Cancer Immunology & Immunotherapy
What is Cancer Immunology?
Cancer Immunology represents a broad field of research that studies host-tumour interactions as therapeutic targets in the treatment of cancer. The immune system is an incredibly powerful network of cells, signalling molecules and effector/suppressor pathways, which can be exploited by cancer to aid progression of the disease. Targeting these interactions to allow the immune system to effectively attack the tumour represents a line of treatment called Immunotherapy. Immunotherapy has resulted in unprecedented clinical responses in patients with cancer alongside relatively mild side effects. As such, Cancer Immunology is a rapidly expanding field of research, and as our understanding of the complex network of interactions deepens new therapeutic targets and strategies are being discovered to treat the disease.
Cancer Immunology at King’s College London covers a diverse range of research. We have expertise ranging from cutting edge discovery science to the successful clinical translation of novel cancer immunotherapies. The Cancer Immunology and Immunotherapy Programme brings together academics and clinicians with a shared interest in the field to foster collaboration, education, and the sharing of expertise, samples and equipment to advance our science and help drive ideas from conception through to the clinic.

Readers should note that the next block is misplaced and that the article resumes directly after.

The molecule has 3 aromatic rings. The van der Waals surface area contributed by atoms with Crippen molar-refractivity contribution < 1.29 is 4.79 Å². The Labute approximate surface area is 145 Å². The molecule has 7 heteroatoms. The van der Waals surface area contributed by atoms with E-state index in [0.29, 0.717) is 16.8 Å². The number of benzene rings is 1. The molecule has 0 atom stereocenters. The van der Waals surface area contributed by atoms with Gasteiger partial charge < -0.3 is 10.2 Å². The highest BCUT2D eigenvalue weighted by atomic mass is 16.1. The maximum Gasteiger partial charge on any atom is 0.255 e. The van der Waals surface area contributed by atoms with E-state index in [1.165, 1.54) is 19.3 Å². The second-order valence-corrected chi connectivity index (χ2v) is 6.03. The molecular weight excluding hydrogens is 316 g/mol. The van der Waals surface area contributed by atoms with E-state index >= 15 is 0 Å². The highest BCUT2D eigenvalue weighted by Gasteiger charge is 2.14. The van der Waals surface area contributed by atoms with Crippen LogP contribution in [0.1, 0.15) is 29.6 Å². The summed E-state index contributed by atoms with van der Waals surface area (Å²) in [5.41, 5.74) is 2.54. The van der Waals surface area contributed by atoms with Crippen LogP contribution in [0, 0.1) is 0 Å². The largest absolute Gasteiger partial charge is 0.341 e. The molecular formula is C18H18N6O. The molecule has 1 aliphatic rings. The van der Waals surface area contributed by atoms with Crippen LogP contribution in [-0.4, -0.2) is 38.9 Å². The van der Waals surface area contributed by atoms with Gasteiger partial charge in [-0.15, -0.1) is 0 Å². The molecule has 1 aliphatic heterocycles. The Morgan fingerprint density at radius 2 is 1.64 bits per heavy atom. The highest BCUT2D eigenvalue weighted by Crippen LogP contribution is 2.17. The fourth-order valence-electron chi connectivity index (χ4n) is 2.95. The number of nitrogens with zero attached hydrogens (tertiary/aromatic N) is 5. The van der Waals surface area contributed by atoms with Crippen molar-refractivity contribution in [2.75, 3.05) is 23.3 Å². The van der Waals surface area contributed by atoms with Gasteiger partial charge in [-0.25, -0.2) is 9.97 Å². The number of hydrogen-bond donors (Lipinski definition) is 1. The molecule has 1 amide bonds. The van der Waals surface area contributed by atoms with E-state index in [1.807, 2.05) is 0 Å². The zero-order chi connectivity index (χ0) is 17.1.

The Programme is led by Dr James Arnold and its members are spread across Guy’s, St Thomas’, Waterloo and Denmark Hill Campuses and at the Francis Crick Institute. We collectively meet every two months to exchange ideas and to discuss advances as well as challenges, with the aim to strengthen collaborative links between the groups and campuses. Annually the programme holds a half-day symposium as a platform to present the diversity of work that is being undertaken in the field to Cancer Immunology at King’s College London. Through discussion and collaboration as a programme we aim to effectively move our ideas into grants, publications, and clinical trials to advance this exciting and growing field of research.
If you require any further information or wish to join the Programme please get in touch with Dr James Arnold.